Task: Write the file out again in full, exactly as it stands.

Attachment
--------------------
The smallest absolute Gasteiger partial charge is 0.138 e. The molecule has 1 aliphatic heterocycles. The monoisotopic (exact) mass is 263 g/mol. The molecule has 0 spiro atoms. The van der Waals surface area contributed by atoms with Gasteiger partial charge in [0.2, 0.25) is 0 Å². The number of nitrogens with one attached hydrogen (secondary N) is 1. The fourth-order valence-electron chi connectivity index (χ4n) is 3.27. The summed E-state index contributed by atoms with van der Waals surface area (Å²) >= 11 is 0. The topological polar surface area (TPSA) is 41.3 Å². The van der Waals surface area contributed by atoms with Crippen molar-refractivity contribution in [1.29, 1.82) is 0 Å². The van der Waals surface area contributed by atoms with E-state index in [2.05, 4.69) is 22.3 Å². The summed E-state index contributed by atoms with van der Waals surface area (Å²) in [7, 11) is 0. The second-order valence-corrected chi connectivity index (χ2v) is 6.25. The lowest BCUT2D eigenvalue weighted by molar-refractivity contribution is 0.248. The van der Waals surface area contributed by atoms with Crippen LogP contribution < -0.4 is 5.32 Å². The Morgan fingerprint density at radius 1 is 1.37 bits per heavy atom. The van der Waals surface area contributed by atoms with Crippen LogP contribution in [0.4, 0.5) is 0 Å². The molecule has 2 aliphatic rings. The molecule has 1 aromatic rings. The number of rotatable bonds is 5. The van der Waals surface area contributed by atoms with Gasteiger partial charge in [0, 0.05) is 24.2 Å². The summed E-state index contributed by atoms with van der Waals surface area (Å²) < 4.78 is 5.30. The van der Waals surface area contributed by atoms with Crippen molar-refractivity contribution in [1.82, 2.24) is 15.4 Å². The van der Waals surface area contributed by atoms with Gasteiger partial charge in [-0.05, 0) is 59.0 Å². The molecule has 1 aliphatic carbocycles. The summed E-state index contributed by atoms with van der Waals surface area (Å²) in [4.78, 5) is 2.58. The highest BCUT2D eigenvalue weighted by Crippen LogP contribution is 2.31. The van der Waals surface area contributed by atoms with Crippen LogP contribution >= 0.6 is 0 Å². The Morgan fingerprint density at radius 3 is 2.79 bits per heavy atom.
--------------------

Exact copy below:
The smallest absolute Gasteiger partial charge is 0.138 e. The molecule has 1 aliphatic heterocycles. The monoisotopic (exact) mass is 263 g/mol. The molecule has 0 spiro atoms. The van der Waals surface area contributed by atoms with Gasteiger partial charge in [0.2, 0.25) is 0 Å². The number of nitrogens with one attached hydrogen (secondary N) is 1. The fourth-order valence-electron chi connectivity index (χ4n) is 3.27. The summed E-state index contributed by atoms with van der Waals surface area (Å²) >= 11 is 0. The topological polar surface area (TPSA) is 41.3 Å². The van der Waals surface area contributed by atoms with Crippen molar-refractivity contribution in [1.29, 1.82) is 0 Å². The van der Waals surface area contributed by atoms with E-state index in [2.05, 4.69) is 22.3 Å². The summed E-state index contributed by atoms with van der Waals surface area (Å²) in [7, 11) is 0. The second-order valence-corrected chi connectivity index (χ2v) is 6.25. The lowest BCUT2D eigenvalue weighted by molar-refractivity contribution is 0.248. The van der Waals surface area contributed by atoms with Crippen LogP contribution < -0.4 is 5.32 Å². The Morgan fingerprint density at radius 1 is 1.37 bits per heavy atom. The van der Waals surface area contributed by atoms with Crippen LogP contribution in [0.4, 0.5) is 0 Å². The molecule has 2 aliphatic rings. The molecule has 1 aromatic rings. The number of rotatable bonds is 5. The van der Waals surface area contributed by atoms with Gasteiger partial charge in [0, 0.05) is 24.2 Å². The summed E-state index contributed by atoms with van der Waals surface area (Å²) < 4.78 is 5.30. The van der Waals surface area contributed by atoms with Crippen molar-refractivity contribution in [1.82, 2.24) is 15.4 Å². The van der Waals surface area contributed by atoms with Gasteiger partial charge in [-0.05, 0) is 59.0 Å². The molecule has 1 aliphatic carbocycles. The summed E-state index contributed by atoms with van der Waals surface area (Å²) in [4.78, 5) is 2.58. The highest BCUT2D eigenvalue weighted by Crippen LogP contribution is 2.31. The van der Waals surface area contributed by atoms with Crippen LogP contribution >= 0.6 is 0 Å². The Morgan fingerprint density at radius 3 is 2.79 bits per heavy atom.